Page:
Original He-Man comics writer sued by Mattel: Does this confirm movie rumors?

So who is the true master of the Masters of the Universe? 

It's been a long time since He-Man debuted in 1983, but the character and the franchise have stuck with us, even through the oversaturation of the toy market and a really hokey movie. Now, some 30 years later, as people start wondering, "Hey, should we maybe make a big push to revitalize this property?", the question of who really created (and who owns) He-Man has resurfaced.

Sony and original writer Donald Glut are in the midst of just such a struggle. Glut recently laid claim to the characters, saying that, effectively, because these characters grew from his invention, the copyright should remain with him.

Sony, meanwhile, is taking the work-for-hire stance, which would leave the rights with Mattel and Sony. Glut, in response, refers to the work he did for He-Man as licensed work, which would mean the rights would revert back to him upon the expiration of the license in 2016.

But the creation of He-Man and the rogues gallery of Eternia has long been a source of debate. One of Mattel's lead toy designers, Roger Sweet, claims credit for crafting the characters. Likewise, Mattel itself insists that Glut was working under the instruction of the company on "certain key elements."

So why is Glut claiming that his involvement wasn't independent contracting but, rather, that he filed a copyright registration on a treatment featuring the He-Man characters? And why is Sony fighting so vehemently, going so far as to call Glut's claims "both baseless and stale"?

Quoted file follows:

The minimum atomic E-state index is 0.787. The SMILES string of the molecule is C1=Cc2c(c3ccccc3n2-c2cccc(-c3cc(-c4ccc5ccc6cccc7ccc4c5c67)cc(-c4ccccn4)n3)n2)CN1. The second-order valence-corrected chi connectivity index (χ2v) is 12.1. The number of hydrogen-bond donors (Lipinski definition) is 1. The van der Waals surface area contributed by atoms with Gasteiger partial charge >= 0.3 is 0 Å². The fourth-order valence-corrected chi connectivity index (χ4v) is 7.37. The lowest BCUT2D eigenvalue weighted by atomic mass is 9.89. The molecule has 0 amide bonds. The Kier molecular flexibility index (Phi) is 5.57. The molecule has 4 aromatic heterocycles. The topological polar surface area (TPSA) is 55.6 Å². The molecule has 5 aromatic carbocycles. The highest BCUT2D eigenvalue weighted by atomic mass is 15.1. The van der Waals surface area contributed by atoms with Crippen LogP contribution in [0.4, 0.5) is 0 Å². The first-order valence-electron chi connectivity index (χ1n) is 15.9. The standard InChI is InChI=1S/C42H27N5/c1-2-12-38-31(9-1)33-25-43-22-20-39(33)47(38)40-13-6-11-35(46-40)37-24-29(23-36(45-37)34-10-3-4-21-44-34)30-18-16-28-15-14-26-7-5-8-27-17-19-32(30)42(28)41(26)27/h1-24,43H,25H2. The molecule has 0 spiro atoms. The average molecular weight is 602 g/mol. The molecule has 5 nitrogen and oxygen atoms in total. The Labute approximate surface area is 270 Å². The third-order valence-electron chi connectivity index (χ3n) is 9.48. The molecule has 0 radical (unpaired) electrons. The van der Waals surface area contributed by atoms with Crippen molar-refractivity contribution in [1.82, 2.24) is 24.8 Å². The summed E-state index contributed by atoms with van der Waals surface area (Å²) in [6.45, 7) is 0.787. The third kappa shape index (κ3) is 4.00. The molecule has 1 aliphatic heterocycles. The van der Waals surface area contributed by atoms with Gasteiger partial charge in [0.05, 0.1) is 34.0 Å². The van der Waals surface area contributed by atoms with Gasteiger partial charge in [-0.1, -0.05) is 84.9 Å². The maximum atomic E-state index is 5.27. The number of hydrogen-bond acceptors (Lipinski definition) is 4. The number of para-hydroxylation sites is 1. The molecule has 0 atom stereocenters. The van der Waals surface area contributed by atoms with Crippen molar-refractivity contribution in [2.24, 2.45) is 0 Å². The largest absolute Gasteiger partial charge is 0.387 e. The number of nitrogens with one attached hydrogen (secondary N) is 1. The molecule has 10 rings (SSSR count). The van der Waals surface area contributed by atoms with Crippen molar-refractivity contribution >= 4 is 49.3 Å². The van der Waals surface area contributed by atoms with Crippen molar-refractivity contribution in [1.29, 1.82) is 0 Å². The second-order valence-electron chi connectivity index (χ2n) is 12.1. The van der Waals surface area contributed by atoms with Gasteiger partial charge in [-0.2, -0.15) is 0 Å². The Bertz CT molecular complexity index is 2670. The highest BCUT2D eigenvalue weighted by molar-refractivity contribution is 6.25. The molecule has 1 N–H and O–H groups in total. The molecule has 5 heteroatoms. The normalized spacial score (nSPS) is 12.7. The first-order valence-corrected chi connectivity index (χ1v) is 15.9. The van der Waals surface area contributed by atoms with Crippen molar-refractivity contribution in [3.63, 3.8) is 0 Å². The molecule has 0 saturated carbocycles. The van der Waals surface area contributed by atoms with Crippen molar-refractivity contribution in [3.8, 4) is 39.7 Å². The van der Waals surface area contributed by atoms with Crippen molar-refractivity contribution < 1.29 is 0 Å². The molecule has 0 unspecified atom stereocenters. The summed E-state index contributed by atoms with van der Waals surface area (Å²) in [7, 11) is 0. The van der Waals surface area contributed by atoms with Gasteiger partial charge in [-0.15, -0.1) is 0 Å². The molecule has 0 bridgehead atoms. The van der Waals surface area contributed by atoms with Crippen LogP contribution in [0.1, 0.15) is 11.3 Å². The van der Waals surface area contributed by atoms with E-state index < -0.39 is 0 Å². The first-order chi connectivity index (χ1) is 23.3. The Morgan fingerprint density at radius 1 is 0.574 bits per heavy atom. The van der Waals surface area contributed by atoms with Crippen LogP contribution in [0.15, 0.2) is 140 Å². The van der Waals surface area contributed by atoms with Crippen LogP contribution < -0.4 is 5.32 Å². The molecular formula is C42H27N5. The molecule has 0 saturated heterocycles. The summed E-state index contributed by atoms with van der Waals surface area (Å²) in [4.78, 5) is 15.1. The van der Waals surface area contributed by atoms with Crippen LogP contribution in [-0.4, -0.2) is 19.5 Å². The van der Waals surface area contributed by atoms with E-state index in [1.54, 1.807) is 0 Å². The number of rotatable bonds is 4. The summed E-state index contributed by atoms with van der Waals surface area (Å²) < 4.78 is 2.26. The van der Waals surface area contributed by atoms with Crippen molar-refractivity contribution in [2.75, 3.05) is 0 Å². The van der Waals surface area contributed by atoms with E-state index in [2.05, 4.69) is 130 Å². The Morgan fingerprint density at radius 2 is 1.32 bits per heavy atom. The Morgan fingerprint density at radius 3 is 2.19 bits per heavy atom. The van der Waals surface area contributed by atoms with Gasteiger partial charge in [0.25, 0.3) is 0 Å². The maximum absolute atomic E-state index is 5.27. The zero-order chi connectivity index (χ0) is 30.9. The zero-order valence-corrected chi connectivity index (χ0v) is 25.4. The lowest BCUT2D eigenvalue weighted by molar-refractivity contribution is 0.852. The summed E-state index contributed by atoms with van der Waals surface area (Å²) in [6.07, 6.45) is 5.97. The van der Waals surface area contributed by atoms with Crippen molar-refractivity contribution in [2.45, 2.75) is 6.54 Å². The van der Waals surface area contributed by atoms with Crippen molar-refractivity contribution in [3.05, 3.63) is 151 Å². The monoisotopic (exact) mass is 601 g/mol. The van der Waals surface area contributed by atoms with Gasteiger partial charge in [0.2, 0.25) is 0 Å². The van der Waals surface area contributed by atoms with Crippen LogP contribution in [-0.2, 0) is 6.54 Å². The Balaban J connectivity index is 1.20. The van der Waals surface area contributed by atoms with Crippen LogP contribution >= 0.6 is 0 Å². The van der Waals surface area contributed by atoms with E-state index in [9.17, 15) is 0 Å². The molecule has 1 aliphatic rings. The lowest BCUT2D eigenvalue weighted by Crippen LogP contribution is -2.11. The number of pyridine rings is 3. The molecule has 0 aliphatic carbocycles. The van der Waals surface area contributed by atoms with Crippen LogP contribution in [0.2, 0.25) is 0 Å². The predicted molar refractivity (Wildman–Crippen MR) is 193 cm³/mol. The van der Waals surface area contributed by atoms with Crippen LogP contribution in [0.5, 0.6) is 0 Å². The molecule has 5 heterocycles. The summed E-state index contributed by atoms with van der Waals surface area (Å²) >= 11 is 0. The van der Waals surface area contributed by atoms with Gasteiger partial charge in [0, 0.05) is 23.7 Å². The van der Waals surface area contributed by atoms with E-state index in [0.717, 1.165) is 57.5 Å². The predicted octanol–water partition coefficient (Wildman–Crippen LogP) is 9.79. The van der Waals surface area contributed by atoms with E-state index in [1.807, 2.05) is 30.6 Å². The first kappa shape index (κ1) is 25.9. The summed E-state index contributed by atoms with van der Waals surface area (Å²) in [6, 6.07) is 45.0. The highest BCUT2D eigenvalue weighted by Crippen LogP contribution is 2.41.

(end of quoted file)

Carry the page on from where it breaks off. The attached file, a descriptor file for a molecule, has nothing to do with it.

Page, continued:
According to Glut, well ... it's all about the money.

My work on 'Masters of the Universe' taught me one basic lesson: Don't create anything original, especially concepts that someone else will make millions of dollars from, unless you have a percentage of the profits or part ownership. It's a lesson I've managed to stick to since my days with He-Man and the gang.

We're still left wondering ... why now, though? 2016 may be close, but it's not that close. Does Glut just want the money he feels he should have made all along? Or is this confirmation that something big is happening with the franchise? We've heard rumors of a new movie, but could major details be on the loom?

(via The Hollywood Reporter)


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